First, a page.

Purpose: Malignant gliomas are the most aggressive human brain tumors without any curative treatment. The antitumor effect of tumor necrosis factor-related apoptosis-inducing ligand (TRAIL) in gliomas has thus far only been thoroughly established in tumor cell lines. In the present study, we investigated the therapeutic potential of TRAIL in primary human glioma cells.
Experimental design: We isolated primary tumor cells from 13 astrocytoma and oligoastrocytoma patients of all four WHO grades of malignancy and compared the levels of TRAIL-induced apoptosis induction, long-term tumor cell survival, caspase, and caspase target cleavage.
Results: We established a stable culture model for isolated primary human glioma cells. In contrast to cell lines, isolated primary tumor cells from all investigated glioma patients were highly TRAIL resistant. Regardless of the tumor heterogeneity, cotreatment with the proteasome inhibitor bortezomib efficiently sensitized all primary glioma samples for TRAIL-induced apoptosis and tremendously reduced their clonogenic survival. Due to the pleiotropic effect of bortezomib-enhanced TRAIL DISC formation upon TRAIL triggering, down-regulation of cFLIP(L) and activation of the intrinsic apoptosis pathway seem to cooperatively contribute to the antitumor effect of bortezomib/TRAIL cotreatment.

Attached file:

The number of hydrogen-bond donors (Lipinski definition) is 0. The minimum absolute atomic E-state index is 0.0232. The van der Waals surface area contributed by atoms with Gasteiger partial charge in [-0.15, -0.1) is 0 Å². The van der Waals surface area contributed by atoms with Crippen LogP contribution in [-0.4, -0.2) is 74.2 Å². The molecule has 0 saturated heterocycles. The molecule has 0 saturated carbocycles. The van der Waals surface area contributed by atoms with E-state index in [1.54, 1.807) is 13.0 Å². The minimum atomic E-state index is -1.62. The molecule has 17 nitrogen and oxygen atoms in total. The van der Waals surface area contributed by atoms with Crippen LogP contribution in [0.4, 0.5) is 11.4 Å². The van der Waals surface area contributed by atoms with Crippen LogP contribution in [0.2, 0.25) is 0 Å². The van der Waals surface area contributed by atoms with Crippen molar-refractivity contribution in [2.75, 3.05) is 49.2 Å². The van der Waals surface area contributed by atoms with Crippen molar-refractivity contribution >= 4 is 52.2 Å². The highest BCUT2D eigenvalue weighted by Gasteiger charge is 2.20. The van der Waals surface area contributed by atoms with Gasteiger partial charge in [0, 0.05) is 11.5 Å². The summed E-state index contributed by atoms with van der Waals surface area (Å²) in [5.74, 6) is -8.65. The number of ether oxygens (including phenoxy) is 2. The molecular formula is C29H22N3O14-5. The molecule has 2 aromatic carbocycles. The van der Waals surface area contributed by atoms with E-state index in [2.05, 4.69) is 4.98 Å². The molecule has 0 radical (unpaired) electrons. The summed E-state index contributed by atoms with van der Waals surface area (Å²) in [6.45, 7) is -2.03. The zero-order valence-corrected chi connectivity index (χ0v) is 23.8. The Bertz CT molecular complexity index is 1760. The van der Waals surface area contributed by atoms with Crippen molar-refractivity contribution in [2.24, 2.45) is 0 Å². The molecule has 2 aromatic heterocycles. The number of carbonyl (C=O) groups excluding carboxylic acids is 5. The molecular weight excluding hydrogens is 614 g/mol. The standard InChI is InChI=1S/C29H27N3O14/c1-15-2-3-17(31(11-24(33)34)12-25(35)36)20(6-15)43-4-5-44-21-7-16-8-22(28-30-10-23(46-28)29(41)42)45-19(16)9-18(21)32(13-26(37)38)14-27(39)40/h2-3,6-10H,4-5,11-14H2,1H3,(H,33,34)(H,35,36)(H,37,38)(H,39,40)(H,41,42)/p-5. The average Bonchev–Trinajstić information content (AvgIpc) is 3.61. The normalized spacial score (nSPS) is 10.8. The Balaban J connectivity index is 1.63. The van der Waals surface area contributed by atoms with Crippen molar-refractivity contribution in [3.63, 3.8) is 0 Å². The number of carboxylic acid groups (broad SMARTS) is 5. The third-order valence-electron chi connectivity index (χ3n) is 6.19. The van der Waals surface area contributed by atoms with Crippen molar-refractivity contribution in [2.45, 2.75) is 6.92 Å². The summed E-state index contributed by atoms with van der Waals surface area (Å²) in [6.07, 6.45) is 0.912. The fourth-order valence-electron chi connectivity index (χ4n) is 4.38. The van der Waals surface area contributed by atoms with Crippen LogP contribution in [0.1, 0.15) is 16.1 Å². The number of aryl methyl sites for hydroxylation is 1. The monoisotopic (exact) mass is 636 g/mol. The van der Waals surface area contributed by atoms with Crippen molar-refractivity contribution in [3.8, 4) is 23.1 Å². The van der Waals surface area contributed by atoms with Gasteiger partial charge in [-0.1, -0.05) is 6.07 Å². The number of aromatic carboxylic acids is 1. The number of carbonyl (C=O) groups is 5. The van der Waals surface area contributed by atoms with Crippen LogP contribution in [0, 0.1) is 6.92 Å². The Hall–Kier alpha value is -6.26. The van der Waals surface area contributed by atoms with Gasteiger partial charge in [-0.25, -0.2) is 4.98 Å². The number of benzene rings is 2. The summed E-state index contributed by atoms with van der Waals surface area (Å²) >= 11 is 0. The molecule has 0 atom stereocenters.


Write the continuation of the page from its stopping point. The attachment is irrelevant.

Conclusion: TRAIL sensitivity of tumor cell lines is not a reliable predictor for the behavior of primary tumor cells. The widespread TRAIL resistance in primary glioma cells described here questions the therapeutic clinical benefit of TRAIL as a monotherapeutic agent. Overcoming TRAIL resistance by bortezomib cotreatment might, however, provide a powerful therapeutic option for glioma patients.